Do you pay more for gas on a prepayment meter?
While they can help to budget, you usually end up paying more for energy. In general, prepay customers have access to fewer tariffs, typically pay more for their energy, and are more likely to be in vulnerable circumstances than those paying by other means.
With an old-style prepayment meter you'll pay more than you would on the best direct debit deal. There are also fewer tariffs and suppliers to choose from. You won't find many energy tariffs on price comparison websites at the moment - this is because of changes in the energy industry.
From 1 October 2022:
The average daily standing charge cap is 46p for electricity and 28p for gas, for customers on default tariffs with typical usage paying by direct debit.
Prepayment tariffs are more expensive than ordinary meter tariffs, and energy firms can also dock debt from the top-ups. Households who cannot afford to top up their meter risk being disconnected from their power entirely.
In May 2022, Money Saving Expert noted that direct debit is usually 6% cheaper than other ways of paying. They also explain in their guide to prepayment meters: 'One of the main reasons prepayment meters are generally more expensive than standard credit meters is simply that they are more effort for the suppliers.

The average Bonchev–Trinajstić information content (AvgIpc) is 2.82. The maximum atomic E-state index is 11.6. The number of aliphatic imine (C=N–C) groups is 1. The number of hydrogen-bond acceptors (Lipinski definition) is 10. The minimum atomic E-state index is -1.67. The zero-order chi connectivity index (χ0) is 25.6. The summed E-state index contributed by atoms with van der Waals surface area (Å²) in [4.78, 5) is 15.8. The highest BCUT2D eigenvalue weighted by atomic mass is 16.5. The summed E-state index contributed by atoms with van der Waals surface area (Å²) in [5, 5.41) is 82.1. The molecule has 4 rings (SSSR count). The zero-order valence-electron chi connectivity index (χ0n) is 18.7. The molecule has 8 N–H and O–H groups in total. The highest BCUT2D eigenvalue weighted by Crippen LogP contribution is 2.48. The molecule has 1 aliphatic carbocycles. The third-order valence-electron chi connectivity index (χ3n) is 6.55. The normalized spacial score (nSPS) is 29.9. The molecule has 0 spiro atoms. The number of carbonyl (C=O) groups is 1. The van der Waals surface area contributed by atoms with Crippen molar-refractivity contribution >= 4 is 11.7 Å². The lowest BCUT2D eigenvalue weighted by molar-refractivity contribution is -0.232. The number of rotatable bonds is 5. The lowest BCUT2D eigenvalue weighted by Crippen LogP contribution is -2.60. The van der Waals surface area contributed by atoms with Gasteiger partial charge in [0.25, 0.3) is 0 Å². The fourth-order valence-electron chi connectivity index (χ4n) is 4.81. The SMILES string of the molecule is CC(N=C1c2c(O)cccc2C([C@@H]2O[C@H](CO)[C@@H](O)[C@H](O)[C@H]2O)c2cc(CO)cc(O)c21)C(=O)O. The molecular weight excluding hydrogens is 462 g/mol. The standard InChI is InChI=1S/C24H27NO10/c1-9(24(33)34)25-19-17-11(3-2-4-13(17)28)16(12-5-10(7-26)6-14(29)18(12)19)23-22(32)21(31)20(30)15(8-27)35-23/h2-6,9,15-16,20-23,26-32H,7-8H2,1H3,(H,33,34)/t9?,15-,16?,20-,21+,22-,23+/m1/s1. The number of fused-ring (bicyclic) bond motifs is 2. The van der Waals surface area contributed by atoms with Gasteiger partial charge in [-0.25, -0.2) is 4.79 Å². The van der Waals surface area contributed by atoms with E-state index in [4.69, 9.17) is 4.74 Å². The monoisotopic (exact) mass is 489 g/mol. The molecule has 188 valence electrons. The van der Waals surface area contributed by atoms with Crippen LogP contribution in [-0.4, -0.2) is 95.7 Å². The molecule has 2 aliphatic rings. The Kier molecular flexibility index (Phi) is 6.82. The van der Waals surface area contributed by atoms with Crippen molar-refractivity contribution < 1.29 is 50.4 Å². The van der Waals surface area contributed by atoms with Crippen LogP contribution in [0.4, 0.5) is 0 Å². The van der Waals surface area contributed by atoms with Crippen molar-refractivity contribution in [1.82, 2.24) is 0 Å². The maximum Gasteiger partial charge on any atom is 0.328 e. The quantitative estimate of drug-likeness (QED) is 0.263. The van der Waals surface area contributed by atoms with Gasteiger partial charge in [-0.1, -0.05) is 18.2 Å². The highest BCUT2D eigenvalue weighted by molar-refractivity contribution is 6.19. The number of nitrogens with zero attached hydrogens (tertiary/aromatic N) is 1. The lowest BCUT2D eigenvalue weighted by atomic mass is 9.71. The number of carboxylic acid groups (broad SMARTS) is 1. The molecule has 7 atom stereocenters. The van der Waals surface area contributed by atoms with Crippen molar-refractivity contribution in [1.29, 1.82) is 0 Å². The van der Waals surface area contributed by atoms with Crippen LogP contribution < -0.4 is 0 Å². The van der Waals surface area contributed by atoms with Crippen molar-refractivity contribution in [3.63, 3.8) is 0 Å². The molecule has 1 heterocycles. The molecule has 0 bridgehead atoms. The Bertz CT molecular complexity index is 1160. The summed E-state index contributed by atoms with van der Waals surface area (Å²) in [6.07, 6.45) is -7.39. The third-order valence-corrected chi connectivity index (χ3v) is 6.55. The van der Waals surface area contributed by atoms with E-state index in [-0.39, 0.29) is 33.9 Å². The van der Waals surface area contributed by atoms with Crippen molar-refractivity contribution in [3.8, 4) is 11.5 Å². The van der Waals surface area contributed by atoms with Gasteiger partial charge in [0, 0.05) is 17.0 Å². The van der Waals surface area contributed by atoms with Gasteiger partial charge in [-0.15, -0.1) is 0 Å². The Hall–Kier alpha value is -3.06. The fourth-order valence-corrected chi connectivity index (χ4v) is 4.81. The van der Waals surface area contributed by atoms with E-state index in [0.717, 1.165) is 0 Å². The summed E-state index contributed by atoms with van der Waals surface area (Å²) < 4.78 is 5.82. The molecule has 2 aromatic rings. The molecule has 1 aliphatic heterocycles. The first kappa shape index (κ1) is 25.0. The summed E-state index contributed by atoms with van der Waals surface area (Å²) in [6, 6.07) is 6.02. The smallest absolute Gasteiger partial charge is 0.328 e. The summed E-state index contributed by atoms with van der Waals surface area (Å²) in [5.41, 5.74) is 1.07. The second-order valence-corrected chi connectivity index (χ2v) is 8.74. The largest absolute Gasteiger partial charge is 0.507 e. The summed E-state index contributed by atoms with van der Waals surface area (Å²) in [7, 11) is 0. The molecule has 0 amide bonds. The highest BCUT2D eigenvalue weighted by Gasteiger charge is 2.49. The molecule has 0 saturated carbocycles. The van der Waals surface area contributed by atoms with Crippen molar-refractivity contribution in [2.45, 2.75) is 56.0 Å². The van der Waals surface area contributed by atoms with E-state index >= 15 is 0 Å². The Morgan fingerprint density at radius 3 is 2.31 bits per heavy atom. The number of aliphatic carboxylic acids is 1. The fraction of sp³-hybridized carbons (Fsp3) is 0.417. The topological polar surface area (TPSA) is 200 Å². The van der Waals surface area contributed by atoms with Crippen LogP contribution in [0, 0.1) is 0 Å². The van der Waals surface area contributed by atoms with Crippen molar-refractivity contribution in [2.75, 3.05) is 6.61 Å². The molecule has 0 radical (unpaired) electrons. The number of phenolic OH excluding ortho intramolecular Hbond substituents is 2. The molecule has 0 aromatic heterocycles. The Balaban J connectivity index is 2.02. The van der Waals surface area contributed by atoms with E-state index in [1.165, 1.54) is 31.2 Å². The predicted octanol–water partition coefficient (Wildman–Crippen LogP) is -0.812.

The most common and often the most effective method of paying your energy bill is to set up a direct debit. It means you don't have to worry about making any payments yourself, as long as you have enough money in your chosen bank account to pay the bill. You'll have the option to pay either monthly or quarterly.
What are the disadvantages of a prepayment meter? You could self-disconnect if you have not topped up your meter and used all your credit, including your emergency credit.
Prepayment meters are often used in households that have low incomes or are in debt and need flexibility managing their finances. Households pay in advance for the energy they use at a given time with a card that can be topped up at shops, or directly via smart meters installed in their homes.
Direct debits make your bill cheaper
Having a direct debit also makes it easier for energy firms to refund any overpayments made – as they'll have your bank account details on their systems. You then use this credit to reduce future payments or cover costs in colder months when you need to use more energy.
In normal times, you could still save money on a prepaid meter. Most energy providers will have at least one prepaid tariff on offer, so it may be possible to shop around for a good deal from your existing supplier.
What is a normal standing charge for gas?
How much do standing charges cost? Standing charges can range anywhere from 20p-80p per day for business gas and 5p-50p per day for business electricity. There is the option with some energy suppliers to have a “no standing charge” tariff, but a significantly higher unit rate usually offsets this saving.
Like other energy related social and environmental policy schemes, the Warm Home Discount is paid for through energy bills, rather than general taxation. And to ensure the schemes are paid for evenly amongst consumers, the costs are added to standing charges on energy bills.